Christine Brown: Never Prepared

March 17, 2021
  • March 24, 2021
  • Living with Cancer Blog

Before I share my story, I want to share this post that I found incredibly moving. I’ll refer to it later:

My story may be a bit different than most – not that there is a “normal” cancer story. I was actually prepping for a preventative bilateral mastectomy (to prevent breast cancer for the nubes out there). I have spent a couple of years going through the genetic testing after I turned 40, primarily because my mom was diagnosed with breast cancer when she was 50 and then ovarian cancer when she was 55. She passed away at 58 – way too young – from ovarian cancer and I wanted to do my best to not follow in her path. I spent a lot of time, energy and money getting the more comprehensive genetic testing done and discovered I did indeed carry one of the genes linked to breast and ovarian cancer. Hard day, but alas! This was also good because I had caught it before it caught me … or so I thought. I immediately engaged in preparing for preventative surgery. I did all my research, booked all the appointments and was expecting to have it done in the fall of 2016, as per the schedule my general surgeon provided. My plastics doc (plastic surgery doctor) made me wait, and wait … wouldn’t book a consult with me. I was too low on the priority list because I wasn’t actually experiencing cancer. Yet. 


So long story short, I finally got my consult with the plastics doc in early January of 2017, almost half a year after I was supposed to, and from there I was able to secure an appointment to undergo the surgery for March 3, 2017. I was nervous but also happy to be getting the process over with. Clearly you know where this story is going … I found a lump in my left breast myself a few weeks later. When I found it, I knew. It was a day I had kinda been expecting my entire adult life. It was scary and I can’t even begin to tell you how enraged I was that all my efforts to be proactive were going down the tube. This article hit the nail on the head with respect to hearing the news yourself. No one really understands what a kick in the gut that is unless you’ve experienced it directly. Even if you knew you were at risk. The actually shoe dropping is hard to describe but it is a full body, physical and emotional response.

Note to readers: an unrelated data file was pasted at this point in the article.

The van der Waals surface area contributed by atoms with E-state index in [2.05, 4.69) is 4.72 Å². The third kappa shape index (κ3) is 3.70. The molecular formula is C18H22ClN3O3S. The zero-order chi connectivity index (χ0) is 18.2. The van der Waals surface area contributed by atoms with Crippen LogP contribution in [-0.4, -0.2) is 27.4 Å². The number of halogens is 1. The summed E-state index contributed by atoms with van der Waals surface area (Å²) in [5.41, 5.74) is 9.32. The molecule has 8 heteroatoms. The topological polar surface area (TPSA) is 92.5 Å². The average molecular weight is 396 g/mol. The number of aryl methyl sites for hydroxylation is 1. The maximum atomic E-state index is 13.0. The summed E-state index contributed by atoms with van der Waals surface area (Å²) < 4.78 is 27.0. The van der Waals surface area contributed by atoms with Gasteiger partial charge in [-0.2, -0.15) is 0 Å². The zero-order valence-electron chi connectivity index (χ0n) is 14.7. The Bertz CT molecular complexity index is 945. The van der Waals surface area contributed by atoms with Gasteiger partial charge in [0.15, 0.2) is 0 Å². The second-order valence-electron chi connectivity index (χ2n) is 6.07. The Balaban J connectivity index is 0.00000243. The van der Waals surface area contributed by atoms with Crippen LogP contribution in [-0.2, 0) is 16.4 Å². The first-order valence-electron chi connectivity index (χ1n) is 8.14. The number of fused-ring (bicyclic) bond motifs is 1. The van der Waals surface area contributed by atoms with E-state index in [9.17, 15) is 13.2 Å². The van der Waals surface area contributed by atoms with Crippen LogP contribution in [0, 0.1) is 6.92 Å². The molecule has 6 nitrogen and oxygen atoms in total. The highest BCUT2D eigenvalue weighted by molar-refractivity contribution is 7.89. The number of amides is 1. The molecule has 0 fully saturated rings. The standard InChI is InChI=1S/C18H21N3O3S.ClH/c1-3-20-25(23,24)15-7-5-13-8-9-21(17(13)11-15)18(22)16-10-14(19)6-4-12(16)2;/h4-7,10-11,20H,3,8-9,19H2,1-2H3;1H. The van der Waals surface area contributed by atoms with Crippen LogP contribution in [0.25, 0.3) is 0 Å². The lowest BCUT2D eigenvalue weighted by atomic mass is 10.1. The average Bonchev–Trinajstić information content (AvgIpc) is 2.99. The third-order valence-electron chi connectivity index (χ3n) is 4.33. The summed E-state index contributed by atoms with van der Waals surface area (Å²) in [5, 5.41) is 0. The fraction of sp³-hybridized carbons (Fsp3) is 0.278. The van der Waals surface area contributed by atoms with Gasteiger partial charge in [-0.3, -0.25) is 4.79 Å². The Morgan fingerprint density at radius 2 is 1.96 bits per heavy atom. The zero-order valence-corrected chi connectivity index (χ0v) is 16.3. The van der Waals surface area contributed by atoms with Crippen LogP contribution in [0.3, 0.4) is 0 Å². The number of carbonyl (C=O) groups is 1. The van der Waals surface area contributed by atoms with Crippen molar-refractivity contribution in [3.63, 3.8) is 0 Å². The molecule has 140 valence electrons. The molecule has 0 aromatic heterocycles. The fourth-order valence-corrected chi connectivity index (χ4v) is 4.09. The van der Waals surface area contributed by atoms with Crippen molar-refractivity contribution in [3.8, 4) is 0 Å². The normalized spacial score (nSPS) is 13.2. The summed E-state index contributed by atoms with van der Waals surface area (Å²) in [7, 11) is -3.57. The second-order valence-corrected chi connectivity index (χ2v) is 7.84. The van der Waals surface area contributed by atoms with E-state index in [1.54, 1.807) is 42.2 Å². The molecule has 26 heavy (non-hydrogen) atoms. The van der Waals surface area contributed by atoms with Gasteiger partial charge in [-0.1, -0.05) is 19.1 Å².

Luckily, I guess, because I had done all the prep work, I already had a general surgeon and I was able to get the breast biopsied quickly. It was cancer – the aggressive kind. And the lumpectomy (which removes the lump but not the whole breast) didn’t actually get it all. It was bigger than they had initially thought. More aggressive than they thought it would be. I was angrier than I’ve ever been in my life. I have a daughter – she was only three at the time. I had just separated from my husband and he wasn’t the least bit compassionate or supportive. It was a hard time. I think only those who have had the experience can truly understand it. Which again is why the article hit me so hard. 

All of what she describes, the scans, the treatment, the telling of people, resonates so strongly with me. I think my favourite part is her retelling of the response from people – the sad eyes and head tilt when you tell someone you have cancer (why do people tilt their heads? What is with that?) It’s like dropping a bomb on whatever other conversation you were having or hoping to have. Again, until you have experienced it you just don’t get it.